His name is not on the ballot but the vote is all about him.Tomorrow's election in Pakistan - 80 million voters are to pick a federal parliament and four provincial assemblies - has become a referendum on Pervez Musharraf.
Depending on the outcome, he may quit or be impeached by a potential coalition of the late Benazir Bhutto's Peoples Party and others.
The country itself faces a tumultuous period, perhaps worse than what it has endured in the last year.
Musharraf is as unpopular among Pakistanis as George W. Bush, whose bidding he is seen to be doing in the war on terror. Osama bin Laden is outpolling both.
Musharraf has alienated not just the jihadists and non-violent Islamists but also the secularists.
He has frittered away the goodwill he had garnered by nursing a near-bankrupt economy to health, promoting moderate Islam, freeing the media, opening political space for women and turning a pariah state into a global player.
He was undone by his authoritarianism: firing the chief justice, squashing the lawyers' pro-democracy movement, ordering his re-election by lame-duck assemblies and changing the constitution through presidential decrees.
He even misjudged the militants in the tribal areas along Afghanistan, alternatively bombing them and befriending them. They have brought their war to the urban centres with suicide bombings.
This has unnerved the middle class, his core constituency, already reeling from high inflation and the absence of law and order. In Karachi, armed thugs snatch cars, mobile phones or gold bangles and necklaces. Women have taken to wearing costume jewellery.
The one political party that backs Musharraf - "the king's party" - is sitting at 14 per cent. Bhutto's party, benefiting from a wave of sympathy following her assassination, is riding high. The party of another equally discredited and corrupt former prime minister, Nawaz Sharif, is running second.
Given the choice between bad and bad - a former general vs. professional politicians - voters are opting for the democratic bad.
The Islamist parties are trailing. They once backed Musharraf. And their anti-Americanism, which in 2002 won them power in two tribal provinces, is not enough to overcome their poor record in office (proof that it's best to let democracy deal with the Islamists, as opposed to cracking down on them, as in Algeria, Egypt or the Gaza Strip).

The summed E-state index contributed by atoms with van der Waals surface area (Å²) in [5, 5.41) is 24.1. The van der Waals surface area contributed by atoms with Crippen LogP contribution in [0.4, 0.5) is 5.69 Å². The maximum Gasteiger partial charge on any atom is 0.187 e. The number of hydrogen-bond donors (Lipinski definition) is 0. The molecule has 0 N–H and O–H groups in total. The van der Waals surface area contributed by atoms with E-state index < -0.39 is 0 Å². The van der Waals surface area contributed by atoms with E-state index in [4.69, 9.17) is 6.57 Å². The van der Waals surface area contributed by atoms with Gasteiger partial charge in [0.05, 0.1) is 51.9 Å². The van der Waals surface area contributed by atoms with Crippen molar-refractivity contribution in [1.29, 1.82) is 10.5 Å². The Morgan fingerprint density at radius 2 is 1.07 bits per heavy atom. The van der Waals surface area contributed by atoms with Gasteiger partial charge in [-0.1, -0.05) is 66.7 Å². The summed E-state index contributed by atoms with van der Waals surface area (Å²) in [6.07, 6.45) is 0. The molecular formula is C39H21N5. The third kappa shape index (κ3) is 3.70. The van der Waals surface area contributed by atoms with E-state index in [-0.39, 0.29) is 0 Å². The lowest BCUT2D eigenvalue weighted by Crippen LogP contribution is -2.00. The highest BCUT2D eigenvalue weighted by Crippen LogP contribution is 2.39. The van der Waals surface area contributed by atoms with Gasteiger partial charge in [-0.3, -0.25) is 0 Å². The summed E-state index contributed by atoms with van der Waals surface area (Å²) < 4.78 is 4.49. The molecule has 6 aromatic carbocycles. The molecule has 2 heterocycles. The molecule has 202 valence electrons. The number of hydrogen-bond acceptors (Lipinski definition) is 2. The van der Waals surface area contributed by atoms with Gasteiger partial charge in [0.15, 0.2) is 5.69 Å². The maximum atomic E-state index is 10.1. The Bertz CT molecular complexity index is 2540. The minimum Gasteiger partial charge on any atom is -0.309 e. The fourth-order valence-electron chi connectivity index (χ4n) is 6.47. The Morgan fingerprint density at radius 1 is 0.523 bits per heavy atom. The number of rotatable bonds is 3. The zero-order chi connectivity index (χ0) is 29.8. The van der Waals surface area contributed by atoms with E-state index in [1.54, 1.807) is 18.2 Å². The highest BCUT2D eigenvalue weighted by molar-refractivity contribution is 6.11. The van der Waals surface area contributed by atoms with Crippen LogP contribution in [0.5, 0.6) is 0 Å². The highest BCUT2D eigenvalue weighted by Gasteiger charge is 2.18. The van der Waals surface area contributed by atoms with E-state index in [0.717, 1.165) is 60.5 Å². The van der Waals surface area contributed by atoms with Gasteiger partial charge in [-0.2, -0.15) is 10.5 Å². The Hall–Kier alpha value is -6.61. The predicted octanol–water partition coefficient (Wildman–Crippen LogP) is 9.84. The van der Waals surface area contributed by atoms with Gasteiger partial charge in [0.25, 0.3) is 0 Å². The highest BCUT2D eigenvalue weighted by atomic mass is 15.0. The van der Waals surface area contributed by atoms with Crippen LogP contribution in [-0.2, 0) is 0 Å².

It remains to be seen if tomorrow's election will be "free, fair, transparent and peaceful," as Musharraf promised. Given the heavy presence of both foreign and local monitors, rigging may not be as easy as in the past.
A definitive judgment would be difficult, given that politicians routinely blame their poor performance on fraud. They are already threatening street protests.
Bhutto's widower, Asif Zardari, may want to revive a deal she had with Musharraf that he be the president and she his prime minister.
Zardari is not contesting a seat and may anoint someone else, playing kingmaker instead. Or he may win a seat in a by-election. Either way, it'd be sweet revenge against the president who had kept him in jail on corruption charges.
Sharif, also not running (he has been disbarred), holds a bigger grudge against Musharraf, who toppled him in a 1999 coup.
Sharif wants to join Zardari to muster the needed two-thirds majority in the National Assembly to undo all of Musharraf's decrees - and impeach him.
If it came to that, Musharraf would quit. He has already said so. If he were to change his mind, the army may yank its support. Loyalty to a former chief is a virtue but loyalty to the institution ranks higher.
There's no telling what might unfold in the days ahead.
As for the U.S., which calls Musharraf "an indispensable ally," all it wants is a democratic sheen to his rule, to battle on against the Taliban and Al Qaeda and chair the National Command Authority, which safeguards the nuclear weapons.
Haroon Siddiqui appears Thursday and Sunday. firstname.lastname@example.org
© 2008 The Toronto Star